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Costa Rica
From Sunday, July 01, 2018
To Friday, July 13, 2018

Red-eyed Tree Frog. Photo by Rick Taylor. Copyright <strong><strong>Borderland Tours</strong></strong>. All rights reserved. We invite you to explore Costa Rica’s scenic network of national parks and wildlife preserves from lowland rain forest to the northernmost páramo—or tropical alpine zone—in Central America. A population of nearly 100 Scarlet Macaws inhabits Carara National Park. Carara is also the home of Baird’s Trogons, Fiery-billed Araçaris, Orange-collared Manakins, and perhaps the finest lowland birding in the entire country. At our accommodations adjacent to Carara our groups are frequently treated to Scarlet Macaws flying overhead to roost in the late afternoon. High on the Cordillera Talamanca the Río Savegre has emerged as a reliable location for the Resplendent Quetzal. Past groups have had saturation looks of these fabulous birds, reputedly the most beautiful species in the Western Hemisphere. Aside from quetzals, at the Río Savegre we’ll also search for handsome little Flame-throated Warblers, Long-tailed Silky-Flycatchers, and elusive Wrenthrushes (or Zeledonias). Across the continental divide, Rancho Naturalista is located in the foothills on the southern Caribbean slope. Overlooking the Tuis River Valley, the lodge has earned a reputation as the best location in Costa Rica to see a Snowcap, a deep purple little hummingbird with a white crown and a white tail. It is just one of 15 species of hummingbirds that exploit the Rancho’s feeders and lush plantings. Other birds we may encounter at Rancho Naturalista include Purplish-backed Quail-Dove, Brown-billed Scythebill, Tawny-chested Flycatcher, White-ruffed and White-collared Manakins, and the stunning velvet black-and-crimson red Passerini’s Tanager (half of the former “Scarlet-rumped Tanager” complex). While at the Rancho we’ll also enjoy the throngs of birds patronizing the fruit and rice feeders at sunrise. Great cooking combined with great birding makes the Rancho the perfect base for exploring the bird-rich foothill zone of the Cordillera Central. Some 400 species of birds are known from La Selva field station in the lowland Caribbean rain forest, including Great Tinamou, Great Potoo, Long-tailed Tyrant, Gartered (Violaceous) Trogon, and the beautiful Snowy Cotinga. Many of our groups at La Selva have been rewarded with views of both King Vulture and Great Green Macaw. At the Monteverde Cloud Forest, the “Blue-throated” subspecies of Emerald Toucanets have to compete for attention at this Quaker sanctuary with a rainbow of hummingbirds and gorgeous array of orchids and tree ferns. Including the jewels at Monteverde, past groups have seen a total of over 30 species of hummingbirds along this route. Mealy Parrots, Chestnut-mandibled Toucans, Blue-crowned Motmots, and graceful ballets performed by groups of Swallow-tailed Kites are just a few other examples of the bird riches we can expect on our trip to this enchanting Central American democracy. Approximately 880 species occur here, more than are found in all the United States, Canada, and Alaska combined—although little Costa Rica is only about the land area of two Arizona counties. Mammals we will look for include three kinds of monkeys, Coatis, Kinkajous, Agouti, Collared Peccaries, two different sloths, Southern River Otters, and possibly Tamandua—the Saddle-back Anteater. Ungainly Iguanas are common in the lowlands and American Crocodiles are almost certain near Carara. Approximately 12 percent of Costa Rica has been dedicated to their National Park system, twice the amount protected in the United States. Our tour has been deliberately set during the “off-season” for tourists, when temperatures are 10-15°F cooler than the windy dry season that corresponds to the North American spring. Many of the resident tropical birds will still be breeding and others will be feeding newly fledged young. Our beautiful accommodations vary from backcountry lodges adjacent to parks designed for ecology groups like ours, to modern hotels with full amenities.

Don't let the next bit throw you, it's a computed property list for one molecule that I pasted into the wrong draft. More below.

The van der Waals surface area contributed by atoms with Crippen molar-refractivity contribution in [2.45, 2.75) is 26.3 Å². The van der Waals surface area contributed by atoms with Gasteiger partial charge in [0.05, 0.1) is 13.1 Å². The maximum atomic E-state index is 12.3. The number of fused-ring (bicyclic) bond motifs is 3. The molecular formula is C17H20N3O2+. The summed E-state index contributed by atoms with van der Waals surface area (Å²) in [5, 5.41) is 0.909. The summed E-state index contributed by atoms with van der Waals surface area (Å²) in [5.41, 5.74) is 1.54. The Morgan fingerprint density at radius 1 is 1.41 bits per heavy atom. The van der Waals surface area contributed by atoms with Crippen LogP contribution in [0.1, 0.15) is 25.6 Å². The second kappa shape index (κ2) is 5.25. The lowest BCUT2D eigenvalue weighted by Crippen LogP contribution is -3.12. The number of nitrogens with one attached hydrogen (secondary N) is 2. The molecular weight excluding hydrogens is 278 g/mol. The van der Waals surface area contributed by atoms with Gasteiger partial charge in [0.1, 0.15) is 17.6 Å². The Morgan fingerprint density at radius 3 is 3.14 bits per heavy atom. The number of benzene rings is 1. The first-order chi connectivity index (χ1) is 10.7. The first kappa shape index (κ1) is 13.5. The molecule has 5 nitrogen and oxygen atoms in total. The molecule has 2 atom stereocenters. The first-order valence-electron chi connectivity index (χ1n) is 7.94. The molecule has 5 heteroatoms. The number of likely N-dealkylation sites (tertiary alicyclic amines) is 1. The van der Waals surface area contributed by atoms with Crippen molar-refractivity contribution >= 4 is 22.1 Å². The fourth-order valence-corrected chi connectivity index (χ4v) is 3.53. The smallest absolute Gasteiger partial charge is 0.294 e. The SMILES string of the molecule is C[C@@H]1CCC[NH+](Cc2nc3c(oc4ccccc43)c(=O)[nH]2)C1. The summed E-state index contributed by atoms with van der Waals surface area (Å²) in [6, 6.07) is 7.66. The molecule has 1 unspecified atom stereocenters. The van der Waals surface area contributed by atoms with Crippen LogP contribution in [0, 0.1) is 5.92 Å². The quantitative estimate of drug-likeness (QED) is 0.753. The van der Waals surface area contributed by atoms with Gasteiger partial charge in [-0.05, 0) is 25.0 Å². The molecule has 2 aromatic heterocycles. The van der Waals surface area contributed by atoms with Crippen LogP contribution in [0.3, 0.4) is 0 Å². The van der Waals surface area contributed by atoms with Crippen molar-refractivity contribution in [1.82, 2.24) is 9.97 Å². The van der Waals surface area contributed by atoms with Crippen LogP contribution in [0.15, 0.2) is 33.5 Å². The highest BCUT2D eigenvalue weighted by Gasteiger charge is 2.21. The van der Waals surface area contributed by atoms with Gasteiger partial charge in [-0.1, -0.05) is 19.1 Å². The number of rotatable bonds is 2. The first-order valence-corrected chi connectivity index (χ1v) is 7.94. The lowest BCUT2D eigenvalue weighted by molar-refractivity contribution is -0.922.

Leaders: Carlos "Charlie" Gómez & John Yerger

Cost of Costa Rica includes all accommodations, all meals, all transportation, and all entrances beginning and ending in San José, Costa Rica—$4495.

Photo:  Red-eyed Tree Frog
Photo by:  Rick Taylor